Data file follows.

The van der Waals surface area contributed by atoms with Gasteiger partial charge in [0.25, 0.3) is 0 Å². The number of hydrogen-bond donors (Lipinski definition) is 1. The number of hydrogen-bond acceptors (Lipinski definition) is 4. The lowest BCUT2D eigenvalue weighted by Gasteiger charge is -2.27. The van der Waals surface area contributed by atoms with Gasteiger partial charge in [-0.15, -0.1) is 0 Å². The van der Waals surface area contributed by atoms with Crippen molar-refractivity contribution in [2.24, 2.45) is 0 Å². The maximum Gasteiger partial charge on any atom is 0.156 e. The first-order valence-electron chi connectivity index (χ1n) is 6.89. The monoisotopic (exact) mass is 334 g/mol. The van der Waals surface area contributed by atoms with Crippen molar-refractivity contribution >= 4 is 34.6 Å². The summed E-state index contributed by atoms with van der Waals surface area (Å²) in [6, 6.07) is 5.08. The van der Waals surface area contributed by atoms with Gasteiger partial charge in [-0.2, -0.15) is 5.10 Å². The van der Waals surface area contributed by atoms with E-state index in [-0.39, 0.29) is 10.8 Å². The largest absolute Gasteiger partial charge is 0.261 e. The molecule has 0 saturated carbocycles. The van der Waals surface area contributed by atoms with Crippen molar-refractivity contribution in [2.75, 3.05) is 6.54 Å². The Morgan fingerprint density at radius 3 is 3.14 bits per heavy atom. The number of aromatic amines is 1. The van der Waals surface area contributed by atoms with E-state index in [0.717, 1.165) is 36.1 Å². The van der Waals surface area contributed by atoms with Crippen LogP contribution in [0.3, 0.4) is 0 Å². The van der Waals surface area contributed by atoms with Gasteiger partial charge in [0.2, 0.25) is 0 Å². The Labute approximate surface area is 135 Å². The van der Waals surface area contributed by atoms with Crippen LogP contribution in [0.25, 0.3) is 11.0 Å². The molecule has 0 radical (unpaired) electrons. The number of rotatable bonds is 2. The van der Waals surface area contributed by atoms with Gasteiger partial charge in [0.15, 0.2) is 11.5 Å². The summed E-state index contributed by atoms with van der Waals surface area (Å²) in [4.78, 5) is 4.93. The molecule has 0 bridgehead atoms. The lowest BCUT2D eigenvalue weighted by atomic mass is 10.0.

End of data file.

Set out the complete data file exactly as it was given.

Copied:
The van der Waals surface area contributed by atoms with Gasteiger partial charge in [0.25, 0.3) is 0 Å². The number of hydrogen-bond donors (Lipinski definition) is 1. The number of hydrogen-bond acceptors (Lipinski definition) is 4. The lowest BCUT2D eigenvalue weighted by Gasteiger charge is -2.27. The van der Waals surface area contributed by atoms with Gasteiger partial charge in [-0.15, -0.1) is 0 Å². The van der Waals surface area contributed by atoms with Crippen molar-refractivity contribution in [2.24, 2.45) is 0 Å². The maximum Gasteiger partial charge on any atom is 0.156 e. The first-order valence-electron chi connectivity index (χ1n) is 6.89. The monoisotopic (exact) mass is 334 g/mol. The van der Waals surface area contributed by atoms with Crippen molar-refractivity contribution >= 4 is 34.6 Å². The summed E-state index contributed by atoms with van der Waals surface area (Å²) in [6, 6.07) is 5.08. The van der Waals surface area contributed by atoms with Gasteiger partial charge in [-0.2, -0.15) is 5.10 Å². The van der Waals surface area contributed by atoms with E-state index in [-0.39, 0.29) is 10.8 Å². The largest absolute Gasteiger partial charge is 0.261 e. The molecule has 0 saturated carbocycles. The van der Waals surface area contributed by atoms with Crippen molar-refractivity contribution in [2.75, 3.05) is 6.54 Å². The Morgan fingerprint density at radius 3 is 3.14 bits per heavy atom. The number of aromatic amines is 1. The van der Waals surface area contributed by atoms with E-state index in [0.717, 1.165) is 36.1 Å². The van der Waals surface area contributed by atoms with Crippen LogP contribution in [0.3, 0.4) is 0 Å². The van der Waals surface area contributed by atoms with Gasteiger partial charge in [0.2, 0.25) is 0 Å². The Labute approximate surface area is 135 Å². The van der Waals surface area contributed by atoms with Crippen LogP contribution in [0.25, 0.3) is 11.0 Å². The molecule has 0 radical (unpaired) electrons. The number of rotatable bonds is 2. The van der Waals surface area contributed by atoms with Gasteiger partial charge in [0.15, 0.2) is 11.5 Å². The summed E-state index contributed by atoms with van der Waals surface area (Å²) in [4.78, 5) is 4.93. The molecule has 0 bridgehead atoms. The lowest BCUT2D eigenvalue weighted by atomic mass is 10.0.